Luciano’s own fascination with mechanics emerged as a young child. He remembers building a spinning top at age four, creating his first electromagnet to attract iron with coils and electricity at 11, and by 15, he was mounting radio receivers with electronic tubes. A year later, he was making radio transmitters using transistors.

Luciano Bonaria CEO of SPEA

However, the moment he remembers more than any other is when a piece of advice given to him at age 13 determined in his mind the direction of his future.

“I remember it so well,” Luciano reflects. “It was 1961 and my father had requested a man talk to me about which direction I should take at school. He told me there was a new field emerging called electronics and that meant focusing on mathematics. He told me that once you understand mathematics you can understand everything in the world.”

At the time, Italy was at the forefront of the electronics industry, with typewriter manufacturer Olivetti producing Italy’s first electronic computer in 1959, before selling its electronics division to General Electric in 1964. “Yes, it was an exciting time for the electronics industry in Italy during the 1970s and 1980s,” Luciano says.

“All this emerging modern computer technology and there I was in the centre of it. I joined Olivetti in 1968, when I was 20, and moved to General Electric a year later.”

For nearly a decade, Luciano worked as a design engineer for testing equipment before deciding to branch out on his own in 1976 and launch SPEA. His goal was to create a solution to have all electronics industry products 100 per cent tested.

“Although the electronics industry died in Italy during the 1980s, we inherited what we do best in the field: inventing things that our main competitors couldn’t,” Luciano explains. “That’s been the core of SPEA’s ongoing success.” Today, the evolution of new technologies is forcing manufacturers to purchase more and more testing and calibration machines. It’s an acceleration in demand that SPEA is meeting head-on and faster than its competition.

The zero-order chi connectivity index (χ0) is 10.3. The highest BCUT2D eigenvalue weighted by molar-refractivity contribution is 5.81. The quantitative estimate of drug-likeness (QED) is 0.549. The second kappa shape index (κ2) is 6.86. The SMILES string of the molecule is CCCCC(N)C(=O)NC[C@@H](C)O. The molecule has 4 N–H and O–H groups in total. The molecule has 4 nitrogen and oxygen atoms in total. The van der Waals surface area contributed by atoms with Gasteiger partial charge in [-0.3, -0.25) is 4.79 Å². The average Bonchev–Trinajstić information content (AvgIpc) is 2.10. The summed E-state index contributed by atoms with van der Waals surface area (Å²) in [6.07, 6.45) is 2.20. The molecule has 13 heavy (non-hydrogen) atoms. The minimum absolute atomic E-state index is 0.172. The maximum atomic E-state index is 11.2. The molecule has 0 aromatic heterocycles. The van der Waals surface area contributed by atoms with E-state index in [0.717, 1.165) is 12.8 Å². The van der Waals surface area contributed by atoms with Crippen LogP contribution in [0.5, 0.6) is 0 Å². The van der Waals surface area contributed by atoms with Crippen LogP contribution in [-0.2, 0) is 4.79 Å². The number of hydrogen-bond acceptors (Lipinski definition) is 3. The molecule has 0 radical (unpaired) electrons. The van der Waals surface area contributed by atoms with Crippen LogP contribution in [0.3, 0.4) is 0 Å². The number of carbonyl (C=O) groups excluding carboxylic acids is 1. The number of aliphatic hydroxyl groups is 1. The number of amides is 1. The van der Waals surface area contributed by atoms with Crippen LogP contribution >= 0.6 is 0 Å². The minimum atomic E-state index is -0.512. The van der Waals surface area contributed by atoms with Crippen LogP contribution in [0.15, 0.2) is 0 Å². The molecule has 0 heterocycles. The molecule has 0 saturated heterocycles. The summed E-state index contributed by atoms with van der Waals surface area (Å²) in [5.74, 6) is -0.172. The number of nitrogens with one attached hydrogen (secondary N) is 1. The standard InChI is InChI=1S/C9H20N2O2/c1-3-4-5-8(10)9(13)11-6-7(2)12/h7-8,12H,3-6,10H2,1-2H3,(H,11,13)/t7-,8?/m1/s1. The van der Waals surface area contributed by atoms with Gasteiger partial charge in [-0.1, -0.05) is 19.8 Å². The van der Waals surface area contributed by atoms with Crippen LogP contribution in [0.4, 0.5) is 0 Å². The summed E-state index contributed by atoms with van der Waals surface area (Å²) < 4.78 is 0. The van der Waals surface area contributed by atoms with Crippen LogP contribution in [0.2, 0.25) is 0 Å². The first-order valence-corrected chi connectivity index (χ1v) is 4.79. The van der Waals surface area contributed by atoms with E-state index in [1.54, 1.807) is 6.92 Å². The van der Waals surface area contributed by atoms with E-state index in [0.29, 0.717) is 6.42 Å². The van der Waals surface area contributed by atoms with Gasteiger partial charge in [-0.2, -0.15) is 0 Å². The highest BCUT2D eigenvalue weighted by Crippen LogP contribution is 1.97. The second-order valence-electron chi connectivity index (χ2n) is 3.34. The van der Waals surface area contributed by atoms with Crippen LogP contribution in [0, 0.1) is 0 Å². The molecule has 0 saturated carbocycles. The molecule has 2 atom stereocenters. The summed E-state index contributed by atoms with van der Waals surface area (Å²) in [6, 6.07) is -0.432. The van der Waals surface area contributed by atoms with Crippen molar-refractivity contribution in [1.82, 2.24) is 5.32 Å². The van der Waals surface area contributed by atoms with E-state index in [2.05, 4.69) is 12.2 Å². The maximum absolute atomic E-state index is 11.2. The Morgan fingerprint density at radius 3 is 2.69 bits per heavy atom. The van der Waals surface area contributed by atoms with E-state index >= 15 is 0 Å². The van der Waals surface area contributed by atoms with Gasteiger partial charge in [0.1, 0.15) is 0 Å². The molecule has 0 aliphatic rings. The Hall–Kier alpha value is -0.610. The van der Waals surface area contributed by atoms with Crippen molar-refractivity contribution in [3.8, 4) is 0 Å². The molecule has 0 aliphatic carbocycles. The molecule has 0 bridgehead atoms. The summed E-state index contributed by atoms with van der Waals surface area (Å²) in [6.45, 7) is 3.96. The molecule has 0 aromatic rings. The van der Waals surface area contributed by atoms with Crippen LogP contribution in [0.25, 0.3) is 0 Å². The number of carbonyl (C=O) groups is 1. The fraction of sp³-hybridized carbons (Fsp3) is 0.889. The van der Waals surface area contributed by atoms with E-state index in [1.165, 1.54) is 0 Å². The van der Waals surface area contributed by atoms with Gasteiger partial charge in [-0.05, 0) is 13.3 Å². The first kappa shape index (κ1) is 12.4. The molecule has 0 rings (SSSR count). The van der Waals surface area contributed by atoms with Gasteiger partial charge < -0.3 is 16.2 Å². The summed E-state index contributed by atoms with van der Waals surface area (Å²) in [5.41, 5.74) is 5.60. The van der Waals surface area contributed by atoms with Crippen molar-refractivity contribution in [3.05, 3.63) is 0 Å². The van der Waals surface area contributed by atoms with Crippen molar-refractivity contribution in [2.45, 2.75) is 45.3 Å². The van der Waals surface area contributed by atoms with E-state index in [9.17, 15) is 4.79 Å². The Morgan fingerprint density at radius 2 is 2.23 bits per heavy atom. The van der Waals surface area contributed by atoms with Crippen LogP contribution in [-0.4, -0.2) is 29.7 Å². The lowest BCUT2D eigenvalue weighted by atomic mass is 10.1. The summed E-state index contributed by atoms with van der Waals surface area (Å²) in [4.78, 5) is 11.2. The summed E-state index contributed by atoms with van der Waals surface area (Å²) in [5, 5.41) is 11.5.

“We are very quick to design and we manage to get ahead of others on the market with the required solutions,” Luciano explains. “The creativity of our engineers is trusted to rapidly invent machines that can detect weak components and hidden failures.

We also offer great flexibility, because when you have a customer who is asking for something, it’s important to always understand their perspective. The customer must be satisfied. This way, they will return.”

Luciano rejects the idea that the world is too reliant on technology, even dismissing our increasing dependency on mobile phones. Instead, he focuses on the positives that technology brings, believing it deserves even greater appreciation.

“Because of technology, we live in a world where we can have a better quality of life,” he says. “Negative people will say it’s used to control or exercise power over us, but we cannot rely on that point of view. We should rely on people who see the positives that technology brings, such as making us more secure and keeping us all connected to information and to each other.